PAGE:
Hungarian novelist László Krasznahorkai is one of the most singular artists at work today and each new book is cause for celebration. His latest, Chasing Homer, is a profound work of paranoia and pursuit, with a nod to the great titular Greek himself. Krasznahorkai’s tense, foreboding novella is excellent in and of itself, but is enriched further by the abstract paintings of German artist Max Neumann and an eerie chapter-by-chapter percussive soundtrack by Hungarian jazz drummer Szilveszter Miklós (accessible by QR code). Kirkus puts it succinctly in their starred review: “Allusive and acerbic: a brilliant work that proves the adage that even paranoiacs have enemies.”
Italian author and screenwriter Domenico Starnone’s previous novel, Trick, was a finalist for the National Book Award for Translated Literature. His newest, Trust (translated by author Jhumpa Lahiri), contends with the intricacies of relationships and the divide between our private and public selves. Booklist calls Starnone’s latest, “A sweeping examination of aging, love, and success….This is the third of Starnone’s novels that Lahiri has translated over the last six years, and her deft hand seamlessly reveals Starnone’s masterful narrative at every turn.”
Winner of several literary awards in her home country, Welsh fiction writer (and children’s author and dramatist and musician) Manon Steffan Ros’s The Blue Book of Nebo was translated into English by the author herself. A postapocalyptic tale of survival after nuclear disaster, Ros’s novel is the story of a mother and son contending with a brave new world all but bereft of survivors. Welsh poet Sonia Edwards says, “Gentle and tender, stark reality and loss and suffering….I didn’t want it to end.”
Set in 1993 during a tumultuous era in Cuba’s history, Havana Year Zero is the first of Karla Suárez’s books to appear in English. Named to the original 2007 Bogotá39 list of promising Latin American writers under the age of 39, Suárez has already bagged several literary prizes. Marie Claire calls Havana Year Zero “The Name of the Rose Cuban-style….A masterpiece.” Spanish newspaper El Mundo says, “Equal parts historical novel, comedy of errors and detective story, Suárez portrays with extraordinary voluptuosity and suggestiveness one of the toughest periods of this Caribbean island.”
German writer Juli Zeh has been translated into 35 languages and her books have won several awards. Her latest in English, New Year, is a familial thriller about parenthood and past trauma. French lit mag Lire says, “An experience of psychological dissection. New Year is a vertiginous plunge into the psyche of a man straining under the weight of what he believes he must achieve and, in a subtle game of smoke and mirrors, into our own neuroses. With the tale of a mad ascent, the novel defuses, with the author’s characteristic scathing and elegant irony, the diktat of perfection and permanence extolled by the media that has invaded the sphere of social life and intimacy, and invites us to respond with a middle finger stuck up with pride.”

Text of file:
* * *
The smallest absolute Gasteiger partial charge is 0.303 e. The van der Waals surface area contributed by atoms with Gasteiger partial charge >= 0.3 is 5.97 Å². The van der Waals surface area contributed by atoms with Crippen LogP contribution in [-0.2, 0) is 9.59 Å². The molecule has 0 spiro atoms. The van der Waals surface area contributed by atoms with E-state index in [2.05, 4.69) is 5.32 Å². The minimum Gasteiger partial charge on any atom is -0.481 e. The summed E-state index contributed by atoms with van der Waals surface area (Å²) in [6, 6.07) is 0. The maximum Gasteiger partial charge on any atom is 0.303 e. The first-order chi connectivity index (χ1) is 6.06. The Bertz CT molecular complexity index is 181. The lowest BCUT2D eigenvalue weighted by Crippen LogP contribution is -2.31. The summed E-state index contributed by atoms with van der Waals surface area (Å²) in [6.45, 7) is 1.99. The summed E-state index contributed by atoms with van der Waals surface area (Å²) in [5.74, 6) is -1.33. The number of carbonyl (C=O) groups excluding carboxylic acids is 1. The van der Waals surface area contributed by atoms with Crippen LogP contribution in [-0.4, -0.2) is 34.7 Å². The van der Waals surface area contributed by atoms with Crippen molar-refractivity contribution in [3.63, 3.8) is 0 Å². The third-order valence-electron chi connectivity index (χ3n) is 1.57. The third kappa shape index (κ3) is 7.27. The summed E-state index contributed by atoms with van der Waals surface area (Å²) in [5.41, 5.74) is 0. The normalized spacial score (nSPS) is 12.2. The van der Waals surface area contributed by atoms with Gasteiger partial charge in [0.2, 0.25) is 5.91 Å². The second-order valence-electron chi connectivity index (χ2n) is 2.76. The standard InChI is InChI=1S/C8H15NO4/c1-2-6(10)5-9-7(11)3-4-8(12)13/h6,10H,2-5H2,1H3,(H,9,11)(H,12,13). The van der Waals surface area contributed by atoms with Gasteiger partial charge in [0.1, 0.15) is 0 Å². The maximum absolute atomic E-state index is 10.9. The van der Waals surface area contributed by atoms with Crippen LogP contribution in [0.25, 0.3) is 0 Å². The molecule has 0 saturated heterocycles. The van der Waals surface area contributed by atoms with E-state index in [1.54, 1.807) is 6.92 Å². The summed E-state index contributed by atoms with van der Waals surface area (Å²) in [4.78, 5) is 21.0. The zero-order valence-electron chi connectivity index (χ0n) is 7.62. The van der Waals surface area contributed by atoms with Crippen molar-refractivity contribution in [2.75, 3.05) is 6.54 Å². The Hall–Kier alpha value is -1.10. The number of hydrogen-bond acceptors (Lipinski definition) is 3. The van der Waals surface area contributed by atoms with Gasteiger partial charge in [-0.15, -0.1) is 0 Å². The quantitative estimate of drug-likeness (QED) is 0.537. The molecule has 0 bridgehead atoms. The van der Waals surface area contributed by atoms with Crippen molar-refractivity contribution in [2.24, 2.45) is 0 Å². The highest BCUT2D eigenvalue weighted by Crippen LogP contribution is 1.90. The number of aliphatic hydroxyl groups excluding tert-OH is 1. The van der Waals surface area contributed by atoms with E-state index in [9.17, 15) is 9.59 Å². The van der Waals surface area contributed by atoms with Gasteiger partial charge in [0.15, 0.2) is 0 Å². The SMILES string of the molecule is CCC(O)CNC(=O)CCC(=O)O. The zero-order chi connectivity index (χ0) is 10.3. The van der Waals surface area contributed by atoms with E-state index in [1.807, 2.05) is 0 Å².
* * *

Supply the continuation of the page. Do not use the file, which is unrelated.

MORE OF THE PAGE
Mexican writer Fabio Morábito’s Home Reading Service is the charming tale of a man sentenced to community service: reading novels and poetry to the area's aged and infirm. Morábito's novel is a humorous and lively one, told in first-person perspective by an unforgettable lead. Samanta Schweblin, author of Fever Dream, says “First, the tempting promise of an almost existential discovery, then bewilderment, subtle humor, and then everything in this story that seemed small and simple strikes back with extraordinary resonance. What a pleasure it always is to read Morábito.”
Korean author Sang Young Park’s Love in the Big City, his English debut, was a publishing phenomenon in his home country. It’s the tale of a young student trying to find happiness in the Korean capital city. Alexander Chee, author of How to Write an Autobiographical Novel, says “Sang Young Park is my new favorite writer, as in his work we see life in modern Korea in what I think of as a fuller way, due to the inclusion of queer lives there. This novel is bawdy, hilarious, heartbreaking, fearless.” Real Life author Brandon Taylor adds, “This novel made me want to dance all night and fall in love. Sang Young Park writes honestly, tenderly, and with irresistible humor and charm.”
Octogenarian Russian writer and There Once Lived a Woman Who Tried to Kill Her Neighbor's Baby author Ludmilla Petrushevskaya has had several of her books translated into English. Her latest, The New Adventures of Helen, offers a collection of quirky modern fairy tales for adults. The New York Times has called Petrushevskaya “One of Russia’s best living writers….Her tales inhabit a borderline between this world and the next.”